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Last Reviewed: October 10, 2020

Images and Media

Optimizing media and images for frontend performance.

This pages includes information on optimizing media, such as images and iframes.


Pantheon supports a maximum upload resolution of 3999 pixels for images.

Lazy-loading Images

Lazy loading images is a JavaScript technique that saves bandwidth and lowers load times by delaying the loading of images until they appear in the viewport. Lazy-loading media elements, especially images, is a powerful way to increase perceived performance and reduce time-to-first-render.

Lazy-loading images is default behavior in WordPress 5.5 and the latest version of Drupal.

Try the BJ Lazy Load plugin for WordPress and the Image Lazyloader module for Drupal.


WordPress 5.5 lazy-loads images by default.


In the latest version of Drupal, lazy-loading images has been added as default behavior. For Drupal 7 and 8 sites, use the Lazy Load module.

Compress Images

While images are not render blocking, they do need to be loaded as soon as they are visible. However, they will block the onload DOM event resulting in longer waits and more spinners. Use the following techniques for handling images.

Send Text Instead

Many design elements on a page are best loaded as SVGs (Scalable Vector Graphics) rather than JPGs or GIFs. SVGs have the benefit of often looking better than JPGs or GIFs (because they scale to any screen-size). Also, because they are simply text, you have the option of including them inline with HTML. Inlining an SVG, like your website's logo, reduces the number of total requests needed to serve the page.

Ask the designers on your team if any of the elements intended to be loaded as images were created in Adobe Illustrator, Sketch, or any another application that can easily export SVGs.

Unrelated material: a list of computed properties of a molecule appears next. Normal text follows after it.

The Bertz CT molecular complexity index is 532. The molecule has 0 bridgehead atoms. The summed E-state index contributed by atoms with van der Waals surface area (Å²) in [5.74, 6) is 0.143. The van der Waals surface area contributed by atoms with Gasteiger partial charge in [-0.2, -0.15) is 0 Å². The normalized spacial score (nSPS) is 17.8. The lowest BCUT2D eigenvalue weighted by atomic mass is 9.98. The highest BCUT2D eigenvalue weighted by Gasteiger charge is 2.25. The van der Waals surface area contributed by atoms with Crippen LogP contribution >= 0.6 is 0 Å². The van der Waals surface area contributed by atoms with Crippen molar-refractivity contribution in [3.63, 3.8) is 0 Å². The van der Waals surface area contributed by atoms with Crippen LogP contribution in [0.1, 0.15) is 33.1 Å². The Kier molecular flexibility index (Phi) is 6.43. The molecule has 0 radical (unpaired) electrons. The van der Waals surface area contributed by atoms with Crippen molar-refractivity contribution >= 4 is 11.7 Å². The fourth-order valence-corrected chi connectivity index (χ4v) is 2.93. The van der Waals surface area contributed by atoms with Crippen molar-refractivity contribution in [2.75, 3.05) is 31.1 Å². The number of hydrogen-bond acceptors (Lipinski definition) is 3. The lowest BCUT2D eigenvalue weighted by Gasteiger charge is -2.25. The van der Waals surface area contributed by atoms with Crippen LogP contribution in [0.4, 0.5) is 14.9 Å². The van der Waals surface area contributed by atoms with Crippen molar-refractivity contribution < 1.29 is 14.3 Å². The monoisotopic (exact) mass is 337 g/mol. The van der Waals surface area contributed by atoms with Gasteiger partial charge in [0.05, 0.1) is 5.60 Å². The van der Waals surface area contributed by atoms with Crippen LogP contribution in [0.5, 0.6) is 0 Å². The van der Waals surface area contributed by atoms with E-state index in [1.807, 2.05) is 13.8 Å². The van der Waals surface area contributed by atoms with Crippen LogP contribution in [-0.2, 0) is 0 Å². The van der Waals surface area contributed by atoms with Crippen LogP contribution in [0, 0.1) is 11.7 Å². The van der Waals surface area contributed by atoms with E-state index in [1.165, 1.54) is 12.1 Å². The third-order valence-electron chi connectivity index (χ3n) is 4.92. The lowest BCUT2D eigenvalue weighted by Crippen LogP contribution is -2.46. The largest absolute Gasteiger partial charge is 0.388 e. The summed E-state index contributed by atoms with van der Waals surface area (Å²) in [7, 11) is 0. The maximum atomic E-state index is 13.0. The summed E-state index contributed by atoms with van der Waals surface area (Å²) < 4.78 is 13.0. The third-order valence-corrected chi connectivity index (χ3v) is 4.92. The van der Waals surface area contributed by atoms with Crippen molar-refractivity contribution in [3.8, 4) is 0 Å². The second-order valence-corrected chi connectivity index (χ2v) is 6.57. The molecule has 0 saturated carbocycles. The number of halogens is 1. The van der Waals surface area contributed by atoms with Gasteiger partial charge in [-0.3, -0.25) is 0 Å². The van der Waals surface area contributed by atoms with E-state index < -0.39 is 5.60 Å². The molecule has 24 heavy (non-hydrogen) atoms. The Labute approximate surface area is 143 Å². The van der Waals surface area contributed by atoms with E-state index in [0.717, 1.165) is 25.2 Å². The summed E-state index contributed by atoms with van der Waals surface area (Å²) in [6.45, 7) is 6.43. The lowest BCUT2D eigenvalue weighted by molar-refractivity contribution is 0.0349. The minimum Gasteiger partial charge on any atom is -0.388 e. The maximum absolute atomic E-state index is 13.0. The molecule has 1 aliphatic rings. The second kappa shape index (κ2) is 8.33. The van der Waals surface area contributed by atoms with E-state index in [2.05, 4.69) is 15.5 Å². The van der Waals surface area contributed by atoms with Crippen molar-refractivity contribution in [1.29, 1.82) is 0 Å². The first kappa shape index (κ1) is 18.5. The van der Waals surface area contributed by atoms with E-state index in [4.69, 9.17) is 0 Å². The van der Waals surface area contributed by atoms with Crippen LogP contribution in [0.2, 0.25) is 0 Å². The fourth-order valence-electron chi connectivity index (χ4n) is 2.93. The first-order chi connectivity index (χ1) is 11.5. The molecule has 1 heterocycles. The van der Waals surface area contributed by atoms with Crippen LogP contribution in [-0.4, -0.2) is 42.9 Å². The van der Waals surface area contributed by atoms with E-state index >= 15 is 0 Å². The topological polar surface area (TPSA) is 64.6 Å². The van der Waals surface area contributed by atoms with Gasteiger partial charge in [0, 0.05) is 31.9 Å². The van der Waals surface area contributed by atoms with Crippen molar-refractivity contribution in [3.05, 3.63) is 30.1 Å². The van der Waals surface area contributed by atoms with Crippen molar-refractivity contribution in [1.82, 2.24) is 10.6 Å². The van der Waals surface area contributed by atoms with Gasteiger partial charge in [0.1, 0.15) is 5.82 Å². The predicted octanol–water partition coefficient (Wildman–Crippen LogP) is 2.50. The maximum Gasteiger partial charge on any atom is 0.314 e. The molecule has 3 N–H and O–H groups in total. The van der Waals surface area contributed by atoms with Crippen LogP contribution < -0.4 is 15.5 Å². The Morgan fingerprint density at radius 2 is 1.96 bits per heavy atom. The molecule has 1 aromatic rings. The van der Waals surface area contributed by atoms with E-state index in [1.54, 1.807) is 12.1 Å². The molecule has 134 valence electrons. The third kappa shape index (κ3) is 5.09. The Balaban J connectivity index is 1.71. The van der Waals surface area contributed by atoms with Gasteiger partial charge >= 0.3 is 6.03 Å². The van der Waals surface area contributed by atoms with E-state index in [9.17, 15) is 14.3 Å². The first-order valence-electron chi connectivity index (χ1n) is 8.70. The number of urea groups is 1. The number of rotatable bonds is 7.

Social sharing links are often good candidates here and are freely available in packs, such as Ridiculously Responsive Social Sharing Buttons for WordPress or Drupal.

Send Only as Many Pixels as Needed

Images might be expected to grow and shrink by large amounts according to device and browser size, but it's excessive to use a 3999x3999 pixel image within an element that will never render larger than 200x200 pixels.

One of the newer HTML5 tags, <picture>, addresses this scenario in ways that the older <img> tag did not. The latest version of Drupal and WordPress core support this tag by default. Drupal 7 support has been backported to the Picture module.

Use this new HTML Tag to define a size attribute appropriate for the given layout at a particular screen-size:

      <source srcset="small.jpg" media="(max-width: 768px)">
      <source srcset="normal.jpg">
      <img srcset="normal.jpg" alt="Default Image Size">

Send Only as Many Bytes as Needed

Resizing an image so that you can send 200x200 pixels instead of 4000x4000 is a good start. The next step is ensuring that the file containing those 200 pixels is as small as it could possibly be without reducing the image quality. This task is commonly called "smushing" and unfortunately there is not a great native PHP option to do so.

The Pantheon Global CDN is limited to IO Starter. Sites that rely on a third-party CDN service provider might have the option of smushing at the CDN level for image optimization.

For images that are a part of your theme or module/plugin, you can smush them before committing them to Git with an application like ImageOptim.

Refer to AGCDN with WAF/IO Features if you are interested in advanced image optimization on the Pantheon platform.